Checks and Balances the President, Congress, and the Judiciary Have on the Bureaucracy
Separation of powers is one of the most vital principles that do undergird the American government system. This describes the parceling out of functions of government, authority and power to different institutions that possess relative independence in the federal system. This will help to prevent any institution from being controlled by any authoritative system. Each of the branches has a set of inbuilt checks and balances in the constitution to ensure that there is sufficient legal weaponry for each branch to be able to protect itself from possible bureaucracy. This will also avoid encroachment by other branches to its independence. This power allows some branches to say no to some decisions that are made in the field of specialization of the respective branches.
An agreement may be reached upon by two houses of congress to compromise or pass a law but at the same time, the president can choose to veto it. On the other hand, the president and congress may come to an agreement to pass a law but upon the federal judiciary declaring it to be unconstitutional, courts would then refuse to accept the law as being enforceable. Courts may issue certain prohibitory and mandatory injunctions to persons including officials holding public positions. This may not automatically happen since the power of the law enforcement agencies will be needed to enforce it in case the persons choose to disobey the injunctions. This check is effective because of the jealousy that does exist mostly between the president and Congress. The ambitions that exist also are able to make these checks successful.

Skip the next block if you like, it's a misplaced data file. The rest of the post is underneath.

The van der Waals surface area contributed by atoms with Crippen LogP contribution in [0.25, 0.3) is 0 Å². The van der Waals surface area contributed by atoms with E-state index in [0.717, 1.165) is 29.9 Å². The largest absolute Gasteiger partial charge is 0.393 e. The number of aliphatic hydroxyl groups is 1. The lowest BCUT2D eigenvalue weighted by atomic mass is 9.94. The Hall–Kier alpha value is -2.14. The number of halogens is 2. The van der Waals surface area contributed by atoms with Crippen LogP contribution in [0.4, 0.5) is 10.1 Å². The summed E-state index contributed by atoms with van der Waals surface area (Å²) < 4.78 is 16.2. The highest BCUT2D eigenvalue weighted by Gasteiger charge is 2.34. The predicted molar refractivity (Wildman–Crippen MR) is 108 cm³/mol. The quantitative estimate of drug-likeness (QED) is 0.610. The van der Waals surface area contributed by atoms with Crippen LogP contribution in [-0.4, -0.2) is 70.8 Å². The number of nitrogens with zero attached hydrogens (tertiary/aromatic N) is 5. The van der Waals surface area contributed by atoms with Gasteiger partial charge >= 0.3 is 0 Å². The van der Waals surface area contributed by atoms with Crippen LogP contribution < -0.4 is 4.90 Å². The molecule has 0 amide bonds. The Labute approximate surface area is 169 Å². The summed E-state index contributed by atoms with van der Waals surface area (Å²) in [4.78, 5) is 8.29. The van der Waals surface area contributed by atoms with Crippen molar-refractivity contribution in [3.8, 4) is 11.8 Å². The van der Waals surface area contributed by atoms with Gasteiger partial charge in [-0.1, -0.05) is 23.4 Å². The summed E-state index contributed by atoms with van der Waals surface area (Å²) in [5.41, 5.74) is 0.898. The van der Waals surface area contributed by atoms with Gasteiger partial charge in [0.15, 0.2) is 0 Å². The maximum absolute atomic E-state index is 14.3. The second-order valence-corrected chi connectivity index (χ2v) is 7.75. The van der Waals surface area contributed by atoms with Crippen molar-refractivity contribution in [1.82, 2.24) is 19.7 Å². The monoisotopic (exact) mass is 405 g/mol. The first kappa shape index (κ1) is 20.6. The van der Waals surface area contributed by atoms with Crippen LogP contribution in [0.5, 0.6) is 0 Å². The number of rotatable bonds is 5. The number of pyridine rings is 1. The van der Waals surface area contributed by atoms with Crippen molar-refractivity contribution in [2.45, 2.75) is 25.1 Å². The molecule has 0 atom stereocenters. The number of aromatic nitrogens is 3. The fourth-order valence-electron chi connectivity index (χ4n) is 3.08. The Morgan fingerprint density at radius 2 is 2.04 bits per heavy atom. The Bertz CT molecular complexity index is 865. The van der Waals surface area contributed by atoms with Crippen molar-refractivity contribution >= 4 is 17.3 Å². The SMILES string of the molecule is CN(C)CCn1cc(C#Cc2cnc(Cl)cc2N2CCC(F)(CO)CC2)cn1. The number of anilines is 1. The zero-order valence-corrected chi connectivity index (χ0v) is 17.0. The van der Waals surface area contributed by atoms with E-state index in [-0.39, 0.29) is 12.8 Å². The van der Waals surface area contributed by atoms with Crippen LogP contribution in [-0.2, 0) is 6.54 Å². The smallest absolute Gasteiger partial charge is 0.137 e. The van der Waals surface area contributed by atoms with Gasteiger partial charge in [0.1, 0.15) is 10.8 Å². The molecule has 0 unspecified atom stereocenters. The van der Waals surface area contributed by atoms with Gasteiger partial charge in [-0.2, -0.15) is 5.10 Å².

Congress cannot on the other hand control the outcome of a given ruling in a particular case. However, Congress has the authority to both set-out and redefine the mandates of various courts of the Federal State. The president has his powers also put in check. The president who possesses the power to supervise the behavior of military and foreign policy must seek ratification by the senate before their enforcement. At the same time, only Congress can appropriate public money to offset such costs as the dispensation of foreign aid. Under this system, a branch may have primary authority in the decision-making of certain issues but will also require minimal voluntary participation of other branches if the successful implementation of the initiatives is to be realized.
A weakness that exists is that the Congress and the Executive branch are mostly controlled by the same party and so collusion is mostly realized. The checks that the Senate has on the president may not be so effective if the president has a majority of his members in the senate since they will tend to sympathize with him. The rivalry between the Judiciary and the presidency will ensure the effectiveness of the checks and balances.